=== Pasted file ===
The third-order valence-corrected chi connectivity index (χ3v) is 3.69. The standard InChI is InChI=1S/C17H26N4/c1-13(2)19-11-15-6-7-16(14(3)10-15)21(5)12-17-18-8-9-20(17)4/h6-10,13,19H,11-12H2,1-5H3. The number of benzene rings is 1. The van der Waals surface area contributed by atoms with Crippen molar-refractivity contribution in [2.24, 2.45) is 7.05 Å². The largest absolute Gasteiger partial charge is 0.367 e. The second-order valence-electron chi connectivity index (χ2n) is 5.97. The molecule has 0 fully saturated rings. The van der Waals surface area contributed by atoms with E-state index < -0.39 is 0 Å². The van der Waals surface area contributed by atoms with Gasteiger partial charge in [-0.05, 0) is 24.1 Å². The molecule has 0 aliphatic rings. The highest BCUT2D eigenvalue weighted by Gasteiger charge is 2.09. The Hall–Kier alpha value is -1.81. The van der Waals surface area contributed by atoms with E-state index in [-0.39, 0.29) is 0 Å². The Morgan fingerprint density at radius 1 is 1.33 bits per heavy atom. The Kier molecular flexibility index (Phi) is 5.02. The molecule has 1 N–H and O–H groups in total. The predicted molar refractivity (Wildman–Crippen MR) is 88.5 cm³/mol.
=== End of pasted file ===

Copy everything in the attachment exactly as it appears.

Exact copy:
The third-order valence-corrected chi connectivity index (χ3v) is 3.69. The standard InChI is InChI=1S/C17H26N4/c1-13(2)19-11-15-6-7-16(14(3)10-15)21(5)12-17-18-8-9-20(17)4/h6-10,13,19H,11-12H2,1-5H3. The number of benzene rings is 1. The van der Waals surface area contributed by atoms with Crippen molar-refractivity contribution in [2.24, 2.45) is 7.05 Å². The largest absolute Gasteiger partial charge is 0.367 e. The second-order valence-electron chi connectivity index (χ2n) is 5.97. The molecule has 0 fully saturated rings. The van der Waals surface area contributed by atoms with E-state index < -0.39 is 0 Å². The van der Waals surface area contributed by atoms with Gasteiger partial charge in [-0.05, 0) is 24.1 Å². The molecule has 0 aliphatic rings. The highest BCUT2D eigenvalue weighted by Gasteiger charge is 2.09. The Hall–Kier alpha value is -1.81. The van der Waals surface area contributed by atoms with E-state index in [-0.39, 0.29) is 0 Å². The Morgan fingerprint density at radius 1 is 1.33 bits per heavy atom. The Kier molecular flexibility index (Phi) is 5.02. The molecule has 1 N–H and O–H groups in total. The predicted molar refractivity (Wildman–Crippen MR) is 88.5 cm³/mol.